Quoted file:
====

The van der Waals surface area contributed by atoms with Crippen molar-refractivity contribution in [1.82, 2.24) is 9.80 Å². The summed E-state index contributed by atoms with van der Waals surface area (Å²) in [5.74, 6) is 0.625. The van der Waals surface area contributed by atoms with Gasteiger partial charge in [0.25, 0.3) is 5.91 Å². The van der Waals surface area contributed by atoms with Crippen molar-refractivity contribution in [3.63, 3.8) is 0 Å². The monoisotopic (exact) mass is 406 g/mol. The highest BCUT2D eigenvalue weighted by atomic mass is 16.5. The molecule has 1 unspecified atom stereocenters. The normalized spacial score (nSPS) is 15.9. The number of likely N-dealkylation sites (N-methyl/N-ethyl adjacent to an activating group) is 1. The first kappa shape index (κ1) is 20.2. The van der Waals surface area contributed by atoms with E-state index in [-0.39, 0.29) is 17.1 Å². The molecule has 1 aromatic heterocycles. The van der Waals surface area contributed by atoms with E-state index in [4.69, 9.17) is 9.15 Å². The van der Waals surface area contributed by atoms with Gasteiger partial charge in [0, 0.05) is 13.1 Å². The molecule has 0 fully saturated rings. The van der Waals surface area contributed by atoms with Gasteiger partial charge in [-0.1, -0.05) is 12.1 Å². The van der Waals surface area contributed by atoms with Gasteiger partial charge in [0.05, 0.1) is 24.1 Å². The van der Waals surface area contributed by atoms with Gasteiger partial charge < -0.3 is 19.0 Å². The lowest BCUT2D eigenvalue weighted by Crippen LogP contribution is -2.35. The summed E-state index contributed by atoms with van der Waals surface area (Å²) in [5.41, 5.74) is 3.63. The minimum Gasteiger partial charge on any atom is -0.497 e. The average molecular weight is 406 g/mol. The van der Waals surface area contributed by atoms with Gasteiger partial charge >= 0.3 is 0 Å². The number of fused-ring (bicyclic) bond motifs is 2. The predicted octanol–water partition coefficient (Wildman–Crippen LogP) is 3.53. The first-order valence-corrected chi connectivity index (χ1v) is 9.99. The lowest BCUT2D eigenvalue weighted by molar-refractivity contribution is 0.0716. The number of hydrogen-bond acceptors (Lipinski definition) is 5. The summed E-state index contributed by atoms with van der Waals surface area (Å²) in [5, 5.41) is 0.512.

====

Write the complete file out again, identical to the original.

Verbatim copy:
The van der Waals surface area contributed by atoms with Crippen molar-refractivity contribution in [1.82, 2.24) is 9.80 Å². The summed E-state index contributed by atoms with van der Waals surface area (Å²) in [5.74, 6) is 0.625. The van der Waals surface area contributed by atoms with Gasteiger partial charge in [0.25, 0.3) is 5.91 Å². The van der Waals surface area contributed by atoms with Crippen molar-refractivity contribution in [3.63, 3.8) is 0 Å². The monoisotopic (exact) mass is 406 g/mol. The highest BCUT2D eigenvalue weighted by atomic mass is 16.5. The molecule has 1 unspecified atom stereocenters. The normalized spacial score (nSPS) is 15.9. The number of likely N-dealkylation sites (N-methyl/N-ethyl adjacent to an activating group) is 1. The first kappa shape index (κ1) is 20.2. The van der Waals surface area contributed by atoms with E-state index in [-0.39, 0.29) is 17.1 Å². The molecule has 1 aromatic heterocycles. The van der Waals surface area contributed by atoms with E-state index in [4.69, 9.17) is 9.15 Å². The van der Waals surface area contributed by atoms with Gasteiger partial charge in [0, 0.05) is 13.1 Å². The molecule has 0 fully saturated rings. The van der Waals surface area contributed by atoms with Gasteiger partial charge in [-0.1, -0.05) is 12.1 Å². The van der Waals surface area contributed by atoms with Gasteiger partial charge in [0.05, 0.1) is 24.1 Å². The van der Waals surface area contributed by atoms with Gasteiger partial charge < -0.3 is 19.0 Å². The lowest BCUT2D eigenvalue weighted by Crippen LogP contribution is -2.35. The summed E-state index contributed by atoms with van der Waals surface area (Å²) in [5.41, 5.74) is 3.63. The minimum Gasteiger partial charge on any atom is -0.497 e. The average molecular weight is 406 g/mol. The van der Waals surface area contributed by atoms with Gasteiger partial charge >= 0.3 is 0 Å². The number of fused-ring (bicyclic) bond motifs is 2. The predicted octanol–water partition coefficient (Wildman–Crippen LogP) is 3.53. The first-order valence-corrected chi connectivity index (χ1v) is 9.99. The lowest BCUT2D eigenvalue weighted by molar-refractivity contribution is 0.0716. The number of hydrogen-bond acceptors (Lipinski definition) is 5. The summed E-state index contributed by atoms with van der Waals surface area (Å²) in [5, 5.41) is 0.512.